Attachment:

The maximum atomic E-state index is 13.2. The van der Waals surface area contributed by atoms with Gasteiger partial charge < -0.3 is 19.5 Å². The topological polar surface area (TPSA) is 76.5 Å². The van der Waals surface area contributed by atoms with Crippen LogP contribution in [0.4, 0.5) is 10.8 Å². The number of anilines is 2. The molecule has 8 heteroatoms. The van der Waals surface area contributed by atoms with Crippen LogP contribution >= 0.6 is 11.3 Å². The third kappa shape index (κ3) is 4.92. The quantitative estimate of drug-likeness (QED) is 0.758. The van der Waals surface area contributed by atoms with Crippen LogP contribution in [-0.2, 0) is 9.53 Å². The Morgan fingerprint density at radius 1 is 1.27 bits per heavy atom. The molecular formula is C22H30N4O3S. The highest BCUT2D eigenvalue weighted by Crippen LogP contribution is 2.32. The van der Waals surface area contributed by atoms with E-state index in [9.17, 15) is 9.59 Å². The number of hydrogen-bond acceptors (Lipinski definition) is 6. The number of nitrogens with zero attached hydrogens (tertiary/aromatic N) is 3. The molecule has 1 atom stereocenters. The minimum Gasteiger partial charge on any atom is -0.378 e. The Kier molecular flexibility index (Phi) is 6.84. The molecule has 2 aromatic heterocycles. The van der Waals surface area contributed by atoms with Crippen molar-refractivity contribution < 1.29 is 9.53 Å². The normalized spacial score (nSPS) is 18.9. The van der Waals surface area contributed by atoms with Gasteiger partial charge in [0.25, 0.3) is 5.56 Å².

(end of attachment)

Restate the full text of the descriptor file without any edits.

The maximum atomic E-state index is 13.2. The van der Waals surface area contributed by atoms with Gasteiger partial charge < -0.3 is 19.5 Å². The topological polar surface area (TPSA) is 76.5 Å². The van der Waals surface area contributed by atoms with Crippen LogP contribution in [0.4, 0.5) is 10.8 Å². The number of anilines is 2. The molecule has 8 heteroatoms. The van der Waals surface area contributed by atoms with Crippen LogP contribution >= 0.6 is 11.3 Å². The third kappa shape index (κ3) is 4.92. The quantitative estimate of drug-likeness (QED) is 0.758. The van der Waals surface area contributed by atoms with Crippen LogP contribution in [-0.2, 0) is 9.53 Å². The Morgan fingerprint density at radius 1 is 1.27 bits per heavy atom. The molecular formula is C22H30N4O3S. The highest BCUT2D eigenvalue weighted by Crippen LogP contribution is 2.32. The van der Waals surface area contributed by atoms with E-state index in [9.17, 15) is 9.59 Å². The number of hydrogen-bond acceptors (Lipinski definition) is 6. The number of nitrogens with zero attached hydrogens (tertiary/aromatic N) is 3. The molecule has 1 atom stereocenters. The minimum Gasteiger partial charge on any atom is -0.378 e. The Kier molecular flexibility index (Phi) is 6.84. The molecule has 2 aromatic heterocycles. The van der Waals surface area contributed by atoms with Crippen molar-refractivity contribution < 1.29 is 9.53 Å². The normalized spacial score (nSPS) is 18.9. The van der Waals surface area contributed by atoms with Gasteiger partial charge in [0.25, 0.3) is 5.56 Å².